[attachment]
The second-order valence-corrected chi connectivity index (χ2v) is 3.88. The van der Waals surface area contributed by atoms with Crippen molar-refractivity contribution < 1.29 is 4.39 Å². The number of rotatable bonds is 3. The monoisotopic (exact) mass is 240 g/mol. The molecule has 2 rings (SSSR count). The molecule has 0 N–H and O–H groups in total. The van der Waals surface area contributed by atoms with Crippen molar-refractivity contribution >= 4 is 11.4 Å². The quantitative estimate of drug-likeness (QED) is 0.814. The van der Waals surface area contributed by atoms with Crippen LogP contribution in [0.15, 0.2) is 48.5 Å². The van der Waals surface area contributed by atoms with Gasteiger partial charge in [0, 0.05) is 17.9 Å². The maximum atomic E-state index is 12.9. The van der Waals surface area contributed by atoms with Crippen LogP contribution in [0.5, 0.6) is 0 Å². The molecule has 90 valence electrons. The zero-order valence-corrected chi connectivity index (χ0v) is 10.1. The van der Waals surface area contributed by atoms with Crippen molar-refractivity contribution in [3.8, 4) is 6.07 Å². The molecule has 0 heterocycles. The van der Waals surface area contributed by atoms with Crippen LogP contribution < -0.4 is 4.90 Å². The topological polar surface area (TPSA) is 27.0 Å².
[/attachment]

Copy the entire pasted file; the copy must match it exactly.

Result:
The second-order valence-corrected chi connectivity index (χ2v) is 3.88. The van der Waals surface area contributed by atoms with Crippen molar-refractivity contribution < 1.29 is 4.39 Å². The number of rotatable bonds is 3. The monoisotopic (exact) mass is 240 g/mol. The molecule has 2 rings (SSSR count). The molecule has 0 N–H and O–H groups in total. The van der Waals surface area contributed by atoms with Crippen molar-refractivity contribution >= 4 is 11.4 Å². The quantitative estimate of drug-likeness (QED) is 0.814. The van der Waals surface area contributed by atoms with Crippen LogP contribution in [0.15, 0.2) is 48.5 Å². The van der Waals surface area contributed by atoms with Gasteiger partial charge in [0, 0.05) is 17.9 Å². The maximum atomic E-state index is 12.9. The van der Waals surface area contributed by atoms with Crippen LogP contribution in [0.5, 0.6) is 0 Å². The molecule has 90 valence electrons. The zero-order valence-corrected chi connectivity index (χ0v) is 10.1. The van der Waals surface area contributed by atoms with Crippen molar-refractivity contribution in [3.8, 4) is 6.07 Å². The molecule has 0 heterocycles. The van der Waals surface area contributed by atoms with Crippen LogP contribution < -0.4 is 4.90 Å². The topological polar surface area (TPSA) is 27.0 Å².